International SEO is all about making your site relevant to specific countries you’re targeting and adapting to the languages used locally.
Companies targeting many different markets and geographical locations need to be aware of international SEO. Sites need to be tailored to different target audiences, languages and user behaviour to be effective in different markets.
Google and most search engines have country specific versions of their index, so a shopper searching from Italy will use Google.it and view results in Italian. In this context, if you’re targeting Italian customers with your site, then you’ll need to adapt pages and content to appeal to them.
It’s about more than simply translating your existing copy. For example, there are cultural differences and content preferences to consider, which means you may need to tailor content for different countries, as well as on-site features such as payment methods.
There are various technical considerations to consider too. The structure of international websites can be approached in different ways, with pros and cons for each. For example, country coded top level domains and local IP addresses can help your site rank in target markets, though they come with extra costs.
Translation needs to be done well, as it often requires not only professional expertise, but local knowledge that ensures content is translated with reference to cultural differences, and so that it sounds natural to the visitor.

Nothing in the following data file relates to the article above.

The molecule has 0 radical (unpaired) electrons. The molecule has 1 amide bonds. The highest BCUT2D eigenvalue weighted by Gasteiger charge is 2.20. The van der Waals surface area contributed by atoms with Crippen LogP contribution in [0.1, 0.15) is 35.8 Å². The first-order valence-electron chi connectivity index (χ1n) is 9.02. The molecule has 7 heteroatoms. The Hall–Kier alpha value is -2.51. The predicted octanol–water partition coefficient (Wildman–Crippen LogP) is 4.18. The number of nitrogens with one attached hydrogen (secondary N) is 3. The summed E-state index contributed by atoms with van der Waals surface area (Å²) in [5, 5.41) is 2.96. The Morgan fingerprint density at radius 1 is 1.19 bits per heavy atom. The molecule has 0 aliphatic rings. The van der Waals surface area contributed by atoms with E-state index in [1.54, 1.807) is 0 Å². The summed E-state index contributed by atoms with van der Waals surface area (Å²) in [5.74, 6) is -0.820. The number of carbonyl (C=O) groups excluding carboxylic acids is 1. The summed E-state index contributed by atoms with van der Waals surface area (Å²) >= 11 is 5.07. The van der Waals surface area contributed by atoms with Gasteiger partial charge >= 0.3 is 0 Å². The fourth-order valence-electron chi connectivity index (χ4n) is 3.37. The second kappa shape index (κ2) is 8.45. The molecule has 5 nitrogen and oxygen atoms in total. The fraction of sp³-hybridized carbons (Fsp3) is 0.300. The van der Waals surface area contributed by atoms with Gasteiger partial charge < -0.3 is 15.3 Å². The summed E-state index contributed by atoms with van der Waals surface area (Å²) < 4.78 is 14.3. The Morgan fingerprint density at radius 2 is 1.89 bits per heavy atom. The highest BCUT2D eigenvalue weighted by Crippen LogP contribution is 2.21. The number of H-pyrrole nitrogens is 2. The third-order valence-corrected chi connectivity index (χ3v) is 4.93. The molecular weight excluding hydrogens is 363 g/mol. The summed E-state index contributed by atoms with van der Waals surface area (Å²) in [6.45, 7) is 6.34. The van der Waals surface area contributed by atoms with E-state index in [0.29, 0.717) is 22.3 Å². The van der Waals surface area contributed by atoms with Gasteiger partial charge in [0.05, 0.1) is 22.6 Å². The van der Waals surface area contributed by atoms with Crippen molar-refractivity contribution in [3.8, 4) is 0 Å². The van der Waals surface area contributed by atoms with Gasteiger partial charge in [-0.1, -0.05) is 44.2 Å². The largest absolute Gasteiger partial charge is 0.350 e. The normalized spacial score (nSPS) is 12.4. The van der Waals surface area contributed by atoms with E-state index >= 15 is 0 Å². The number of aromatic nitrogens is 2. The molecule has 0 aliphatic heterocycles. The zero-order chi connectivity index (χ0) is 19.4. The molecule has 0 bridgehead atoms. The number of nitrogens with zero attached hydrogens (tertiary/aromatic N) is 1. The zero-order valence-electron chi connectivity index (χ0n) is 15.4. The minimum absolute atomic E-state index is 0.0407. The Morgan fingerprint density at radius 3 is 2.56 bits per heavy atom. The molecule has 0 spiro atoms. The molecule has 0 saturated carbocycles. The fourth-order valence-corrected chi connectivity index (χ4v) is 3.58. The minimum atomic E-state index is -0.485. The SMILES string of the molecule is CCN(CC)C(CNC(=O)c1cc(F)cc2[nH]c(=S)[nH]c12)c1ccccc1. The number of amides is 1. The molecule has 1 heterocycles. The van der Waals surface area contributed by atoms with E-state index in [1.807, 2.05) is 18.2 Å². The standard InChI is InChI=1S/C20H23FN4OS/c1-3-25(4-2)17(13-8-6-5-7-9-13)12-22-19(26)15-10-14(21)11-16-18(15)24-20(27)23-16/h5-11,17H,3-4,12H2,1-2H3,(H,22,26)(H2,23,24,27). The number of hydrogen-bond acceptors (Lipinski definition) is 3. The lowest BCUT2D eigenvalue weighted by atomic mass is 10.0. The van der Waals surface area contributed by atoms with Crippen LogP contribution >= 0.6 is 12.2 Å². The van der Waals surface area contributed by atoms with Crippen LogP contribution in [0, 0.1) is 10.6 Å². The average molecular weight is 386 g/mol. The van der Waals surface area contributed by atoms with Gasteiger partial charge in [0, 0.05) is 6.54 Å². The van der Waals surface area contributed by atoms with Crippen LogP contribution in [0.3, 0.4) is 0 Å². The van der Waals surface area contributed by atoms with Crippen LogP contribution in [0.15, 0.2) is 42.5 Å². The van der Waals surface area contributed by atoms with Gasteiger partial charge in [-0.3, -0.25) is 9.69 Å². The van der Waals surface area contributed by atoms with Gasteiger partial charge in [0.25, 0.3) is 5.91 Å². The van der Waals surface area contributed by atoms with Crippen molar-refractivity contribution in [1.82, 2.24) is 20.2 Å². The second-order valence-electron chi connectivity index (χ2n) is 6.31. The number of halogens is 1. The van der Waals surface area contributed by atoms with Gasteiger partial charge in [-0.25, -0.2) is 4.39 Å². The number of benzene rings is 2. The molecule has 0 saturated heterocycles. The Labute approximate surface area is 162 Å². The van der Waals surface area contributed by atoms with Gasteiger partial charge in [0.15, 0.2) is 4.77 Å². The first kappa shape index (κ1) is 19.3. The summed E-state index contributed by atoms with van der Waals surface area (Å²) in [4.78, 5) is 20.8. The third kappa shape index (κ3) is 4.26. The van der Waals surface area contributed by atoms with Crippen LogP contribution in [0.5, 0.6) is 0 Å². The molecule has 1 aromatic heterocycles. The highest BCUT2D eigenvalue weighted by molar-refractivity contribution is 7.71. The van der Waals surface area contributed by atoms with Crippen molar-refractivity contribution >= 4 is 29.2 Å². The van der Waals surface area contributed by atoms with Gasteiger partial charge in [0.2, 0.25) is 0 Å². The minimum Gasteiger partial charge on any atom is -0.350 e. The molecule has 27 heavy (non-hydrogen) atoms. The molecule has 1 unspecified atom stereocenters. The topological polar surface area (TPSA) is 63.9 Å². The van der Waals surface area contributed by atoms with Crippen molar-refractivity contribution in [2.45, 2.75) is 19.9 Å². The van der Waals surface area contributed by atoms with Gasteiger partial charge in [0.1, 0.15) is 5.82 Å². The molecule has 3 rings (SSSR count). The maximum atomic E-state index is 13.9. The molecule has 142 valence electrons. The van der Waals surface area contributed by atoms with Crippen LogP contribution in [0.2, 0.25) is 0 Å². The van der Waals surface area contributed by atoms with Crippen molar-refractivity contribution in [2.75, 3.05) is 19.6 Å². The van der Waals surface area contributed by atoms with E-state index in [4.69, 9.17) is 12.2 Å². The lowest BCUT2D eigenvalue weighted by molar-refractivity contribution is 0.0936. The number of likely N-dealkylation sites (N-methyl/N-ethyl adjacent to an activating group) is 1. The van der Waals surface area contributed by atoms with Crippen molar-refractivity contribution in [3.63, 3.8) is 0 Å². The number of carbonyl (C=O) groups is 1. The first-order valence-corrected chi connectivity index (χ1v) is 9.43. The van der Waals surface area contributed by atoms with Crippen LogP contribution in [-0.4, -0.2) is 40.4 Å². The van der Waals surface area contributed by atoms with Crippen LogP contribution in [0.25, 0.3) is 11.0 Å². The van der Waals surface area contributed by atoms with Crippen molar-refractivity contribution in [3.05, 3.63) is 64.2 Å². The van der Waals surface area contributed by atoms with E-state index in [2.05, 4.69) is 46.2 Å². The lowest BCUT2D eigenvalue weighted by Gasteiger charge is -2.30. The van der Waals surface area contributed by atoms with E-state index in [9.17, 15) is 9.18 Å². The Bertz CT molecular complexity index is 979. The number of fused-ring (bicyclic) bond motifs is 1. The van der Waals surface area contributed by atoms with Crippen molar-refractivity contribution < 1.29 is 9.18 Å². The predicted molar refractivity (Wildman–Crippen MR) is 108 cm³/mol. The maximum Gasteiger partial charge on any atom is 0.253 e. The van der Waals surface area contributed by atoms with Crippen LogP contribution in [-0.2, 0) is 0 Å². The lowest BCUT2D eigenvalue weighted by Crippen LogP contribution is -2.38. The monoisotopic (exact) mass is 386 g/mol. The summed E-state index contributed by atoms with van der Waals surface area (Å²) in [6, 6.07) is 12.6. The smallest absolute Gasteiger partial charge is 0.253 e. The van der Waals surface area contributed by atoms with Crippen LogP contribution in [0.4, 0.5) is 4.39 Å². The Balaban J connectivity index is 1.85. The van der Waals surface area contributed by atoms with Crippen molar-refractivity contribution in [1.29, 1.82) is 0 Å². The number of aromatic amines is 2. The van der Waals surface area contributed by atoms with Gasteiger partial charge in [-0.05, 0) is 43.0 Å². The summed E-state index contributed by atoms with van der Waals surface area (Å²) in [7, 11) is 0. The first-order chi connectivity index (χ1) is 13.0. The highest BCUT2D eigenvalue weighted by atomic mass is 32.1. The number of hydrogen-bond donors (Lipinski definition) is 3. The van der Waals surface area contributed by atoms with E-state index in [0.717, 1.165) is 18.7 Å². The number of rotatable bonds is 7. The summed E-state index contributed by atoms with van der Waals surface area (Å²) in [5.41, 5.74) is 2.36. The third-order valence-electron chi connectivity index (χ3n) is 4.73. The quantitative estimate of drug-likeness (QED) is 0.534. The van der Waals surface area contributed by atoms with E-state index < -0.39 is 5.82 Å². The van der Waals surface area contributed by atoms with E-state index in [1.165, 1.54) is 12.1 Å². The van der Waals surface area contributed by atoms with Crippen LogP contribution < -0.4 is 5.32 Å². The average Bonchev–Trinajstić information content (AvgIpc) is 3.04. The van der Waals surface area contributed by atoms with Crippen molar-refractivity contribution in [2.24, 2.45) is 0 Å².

Keyword research is required for each new territory, not just for different languages, but the way people search and the terms they use varies between markets. A successful group of keywords in the UK may not work as well in Europe or North America for example.
It’s also important to be aware of potential international SEO conflict. International SEO conflict is most likely to occur between same language sites such as US and UK, Australia and Canada. This is usually down to duplicate theming or duplicate content. Google sees a semantic relationship between the two sites – even if they are on different TLDs or CMSs – and pits them against each other if they share similar content. For example, US and UK sites may both appear in a UK search engine if the correct international SEO is not applied, causing the ‘right’ page to consistently drop in the rankings.
Not only does this present poor user experience (i.e. on an ecommerce site, a UK user may end up viewing products only available in dollars within the US), it also often translates as lost visibility and revenue.
Therefore, effectively targeting your customers geographically can result in improved UX and increased conversion rates.
The fact that they have similar content can mean Google sees a semantic relationship between different country dites, and they compete with each other for the same search terms.